Another implication of a higher reproduction number is that seasonality—which, if applicable to SARS-CoV-2, is estimated (based on studies of other coronaviruses) to reduce transmission by about 20 percent during the summer—will not lower the R0 to a range anywhere near 1.
Same Virus, Different Settings
How likely is the 5.7 estimate to be correct? Epidemiologist Marc Lipsitch, a professor at the Harvard T.H. Chan School of Public Health and director of its Center for Communicable Disease Dynamics, says, “There is a view that [the R0] is that high. It stills seems to be a minority view, but I think it is a credible one.” Lipsitch has heard Ruian Ke speak about the Los Alamos findings and later work. He finds it “plausible,” but has not yet decided “how strongly to weight [the] possibility” that the number is as high as 5 or 6.
Why the uncertainty? Calculating the basic reproduction number for SARS-CoV-2 has been notoriously difficult because the number of infected individuals, including those who are asymptomatic, is unknown. That makes calculating the probability that the virus will be transmitted from one person to another—a basic ingredient in the formula for calculating R0—extremely difficult.
Normally, explains associate professor of epidemiology Caroline Buckee, the parameters used to calculate R0 are: the duration of infectiousness; the rate at which infected individuals come in contact with susceptible, uninfected individuals; and the probability that transmission will occur during any given contact.
A key point is that the reproduction number does not depend solely on the virus, Buckee continues. “The contact rate itself,” for example, “is very dependent on the setting”—whether urban or rural, she says. “We know that it is country specific.” When modeling the disease, “we use setting-specific contact rates to the extent that we can and they are…very much dependent on the population in question. If you compare Italy and Germany, for example, we know that the patterns of contact between different age groups are very different because household structures are different.” In Italy, more “children live with elderly grandparents. All of these things affect patterns of how the disease spreads and who will die from it.”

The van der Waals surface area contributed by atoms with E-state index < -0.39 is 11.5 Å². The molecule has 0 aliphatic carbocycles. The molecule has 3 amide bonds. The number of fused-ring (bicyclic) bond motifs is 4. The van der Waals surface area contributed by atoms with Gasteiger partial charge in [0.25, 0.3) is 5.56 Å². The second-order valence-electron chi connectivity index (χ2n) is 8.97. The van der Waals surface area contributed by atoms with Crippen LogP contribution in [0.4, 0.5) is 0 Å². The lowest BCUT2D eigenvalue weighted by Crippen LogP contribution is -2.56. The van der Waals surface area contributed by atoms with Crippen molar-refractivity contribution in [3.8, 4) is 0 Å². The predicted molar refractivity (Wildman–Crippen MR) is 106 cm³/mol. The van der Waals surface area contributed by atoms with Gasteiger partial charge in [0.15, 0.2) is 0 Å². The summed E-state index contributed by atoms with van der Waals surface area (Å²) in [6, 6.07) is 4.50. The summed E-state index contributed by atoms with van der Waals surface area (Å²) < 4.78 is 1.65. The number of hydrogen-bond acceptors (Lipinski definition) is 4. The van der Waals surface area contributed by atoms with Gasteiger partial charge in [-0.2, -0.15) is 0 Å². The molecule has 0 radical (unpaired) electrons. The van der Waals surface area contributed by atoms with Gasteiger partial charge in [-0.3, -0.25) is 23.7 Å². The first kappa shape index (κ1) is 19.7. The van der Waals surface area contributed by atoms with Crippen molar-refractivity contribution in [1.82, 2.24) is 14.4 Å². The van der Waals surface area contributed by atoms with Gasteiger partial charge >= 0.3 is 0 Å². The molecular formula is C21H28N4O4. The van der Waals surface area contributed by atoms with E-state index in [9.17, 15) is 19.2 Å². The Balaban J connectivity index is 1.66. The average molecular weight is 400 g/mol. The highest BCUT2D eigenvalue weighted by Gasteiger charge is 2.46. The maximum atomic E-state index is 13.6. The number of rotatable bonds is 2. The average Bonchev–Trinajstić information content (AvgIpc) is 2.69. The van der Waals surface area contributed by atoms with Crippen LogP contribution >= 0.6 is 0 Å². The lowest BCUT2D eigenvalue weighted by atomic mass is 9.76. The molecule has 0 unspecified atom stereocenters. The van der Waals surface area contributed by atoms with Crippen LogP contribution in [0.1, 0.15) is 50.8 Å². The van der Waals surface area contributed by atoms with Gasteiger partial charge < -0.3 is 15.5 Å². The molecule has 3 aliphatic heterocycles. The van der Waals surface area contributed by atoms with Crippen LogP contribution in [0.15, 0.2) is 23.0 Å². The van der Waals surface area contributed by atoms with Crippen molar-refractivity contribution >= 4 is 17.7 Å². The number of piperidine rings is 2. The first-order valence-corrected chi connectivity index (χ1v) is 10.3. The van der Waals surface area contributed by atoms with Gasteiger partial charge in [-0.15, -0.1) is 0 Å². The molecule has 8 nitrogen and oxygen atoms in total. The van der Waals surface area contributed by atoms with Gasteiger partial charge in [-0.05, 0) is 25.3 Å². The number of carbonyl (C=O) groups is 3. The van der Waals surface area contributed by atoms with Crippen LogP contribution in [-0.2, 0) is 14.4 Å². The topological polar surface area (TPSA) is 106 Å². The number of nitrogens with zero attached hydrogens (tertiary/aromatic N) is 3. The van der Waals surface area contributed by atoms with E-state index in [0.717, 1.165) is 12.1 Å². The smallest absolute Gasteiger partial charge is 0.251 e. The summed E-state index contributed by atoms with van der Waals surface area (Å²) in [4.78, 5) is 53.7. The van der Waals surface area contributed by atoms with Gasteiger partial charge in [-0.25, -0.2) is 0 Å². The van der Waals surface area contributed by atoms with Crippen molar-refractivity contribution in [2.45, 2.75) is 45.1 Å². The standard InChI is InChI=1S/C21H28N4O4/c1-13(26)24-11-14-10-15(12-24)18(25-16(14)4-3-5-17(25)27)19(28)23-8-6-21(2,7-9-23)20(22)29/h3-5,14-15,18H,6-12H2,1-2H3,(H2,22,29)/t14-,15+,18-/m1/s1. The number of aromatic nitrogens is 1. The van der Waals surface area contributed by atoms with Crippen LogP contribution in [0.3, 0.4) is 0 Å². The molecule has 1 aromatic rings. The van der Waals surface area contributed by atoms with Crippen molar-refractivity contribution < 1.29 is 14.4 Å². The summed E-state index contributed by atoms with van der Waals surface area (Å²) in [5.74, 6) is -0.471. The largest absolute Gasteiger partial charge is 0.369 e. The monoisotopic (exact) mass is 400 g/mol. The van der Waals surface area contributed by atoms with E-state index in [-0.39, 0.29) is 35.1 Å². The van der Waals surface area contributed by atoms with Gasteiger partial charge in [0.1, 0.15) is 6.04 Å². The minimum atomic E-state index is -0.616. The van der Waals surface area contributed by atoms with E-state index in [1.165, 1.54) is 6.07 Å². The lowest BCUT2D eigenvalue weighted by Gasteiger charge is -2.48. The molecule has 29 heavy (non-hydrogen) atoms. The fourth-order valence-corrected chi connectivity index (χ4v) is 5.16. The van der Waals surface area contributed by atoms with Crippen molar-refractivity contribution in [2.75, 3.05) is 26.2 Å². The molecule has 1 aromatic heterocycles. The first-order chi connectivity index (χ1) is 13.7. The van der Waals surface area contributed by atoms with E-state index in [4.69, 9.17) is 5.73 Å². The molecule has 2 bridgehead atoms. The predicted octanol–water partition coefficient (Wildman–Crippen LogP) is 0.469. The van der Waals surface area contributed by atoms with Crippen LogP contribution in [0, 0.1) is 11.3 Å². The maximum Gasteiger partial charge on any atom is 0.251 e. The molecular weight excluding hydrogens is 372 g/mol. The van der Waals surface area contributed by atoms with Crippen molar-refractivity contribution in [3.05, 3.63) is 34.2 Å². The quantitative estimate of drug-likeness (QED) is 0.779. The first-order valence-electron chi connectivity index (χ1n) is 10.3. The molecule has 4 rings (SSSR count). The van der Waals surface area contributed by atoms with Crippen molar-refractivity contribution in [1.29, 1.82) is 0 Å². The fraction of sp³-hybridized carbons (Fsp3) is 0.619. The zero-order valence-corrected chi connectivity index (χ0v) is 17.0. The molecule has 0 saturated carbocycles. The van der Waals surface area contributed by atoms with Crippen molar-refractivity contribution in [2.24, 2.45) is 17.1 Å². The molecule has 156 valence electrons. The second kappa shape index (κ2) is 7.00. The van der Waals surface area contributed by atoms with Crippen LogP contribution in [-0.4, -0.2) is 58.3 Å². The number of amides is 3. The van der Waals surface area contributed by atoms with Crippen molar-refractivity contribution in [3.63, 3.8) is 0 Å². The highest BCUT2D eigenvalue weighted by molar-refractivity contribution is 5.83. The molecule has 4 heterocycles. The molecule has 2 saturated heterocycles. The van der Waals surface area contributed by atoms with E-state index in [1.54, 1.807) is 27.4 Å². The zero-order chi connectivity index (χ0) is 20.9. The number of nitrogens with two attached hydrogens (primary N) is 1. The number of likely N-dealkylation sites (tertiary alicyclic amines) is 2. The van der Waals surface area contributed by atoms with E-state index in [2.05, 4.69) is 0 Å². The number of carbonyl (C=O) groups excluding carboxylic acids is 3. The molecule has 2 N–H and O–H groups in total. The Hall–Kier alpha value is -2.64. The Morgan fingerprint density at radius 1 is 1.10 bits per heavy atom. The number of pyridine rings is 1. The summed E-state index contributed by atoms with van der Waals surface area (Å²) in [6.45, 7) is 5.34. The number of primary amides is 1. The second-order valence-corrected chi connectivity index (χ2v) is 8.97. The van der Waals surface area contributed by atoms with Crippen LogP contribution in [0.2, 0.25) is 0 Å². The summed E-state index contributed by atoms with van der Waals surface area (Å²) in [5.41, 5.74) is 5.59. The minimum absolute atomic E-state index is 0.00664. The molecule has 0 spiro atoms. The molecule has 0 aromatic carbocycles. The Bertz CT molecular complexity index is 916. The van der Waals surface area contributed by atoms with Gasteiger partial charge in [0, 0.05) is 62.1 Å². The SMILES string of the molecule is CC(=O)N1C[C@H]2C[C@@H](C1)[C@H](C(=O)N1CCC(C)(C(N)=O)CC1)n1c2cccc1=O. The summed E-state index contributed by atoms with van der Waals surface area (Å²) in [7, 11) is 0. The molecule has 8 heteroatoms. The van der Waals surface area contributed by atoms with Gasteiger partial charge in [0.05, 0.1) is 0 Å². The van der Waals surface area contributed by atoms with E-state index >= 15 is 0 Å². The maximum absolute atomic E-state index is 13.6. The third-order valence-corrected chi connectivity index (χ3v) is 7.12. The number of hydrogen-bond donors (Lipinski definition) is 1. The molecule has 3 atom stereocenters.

Michael Mina made the same point during his conference call. “In many ways, it doesn’t make a lot of sense to say, ‘This is the R nought for the U.S.,’ because we are such a heterogeneous country,” he explained. “I think it should be viewed in a much more localized fashion. For example, in a rural area, somebody over the course of a week or two of being infectious may not come in contact with a huge number of people… Whereas in New York, somebody at the peak of infection on the subway could on average spread it to very many people. So R nought is really a function of environment and the pathogen itself.”
The implication, he continued, is that “in cities like Boston and New York, in places where there is more potential for transmission, I think we will have to be more careful about how we open up. Continuing to wear masks, continuing to be diligent about washing your hands, about carrying hand sanitizer with you at all times—these things will help, but they will not prevent transmission.” And even though vaccine research and testing are proceeding at a record pace—and a triple-drug antiviral combination tested in COVID-19 patients in Hong Kong has just returned the first positive results for any therapy to treat the disease—he said that governments should in the meantime “put resources into protecting the vulnerable people who end up in the hospital at higher rates,” while at the same time slowly trying “to build herd immunity” in the rest of the population. That, he emphasized, “is one path that we have to become comfortable with, and figure out how to do well.”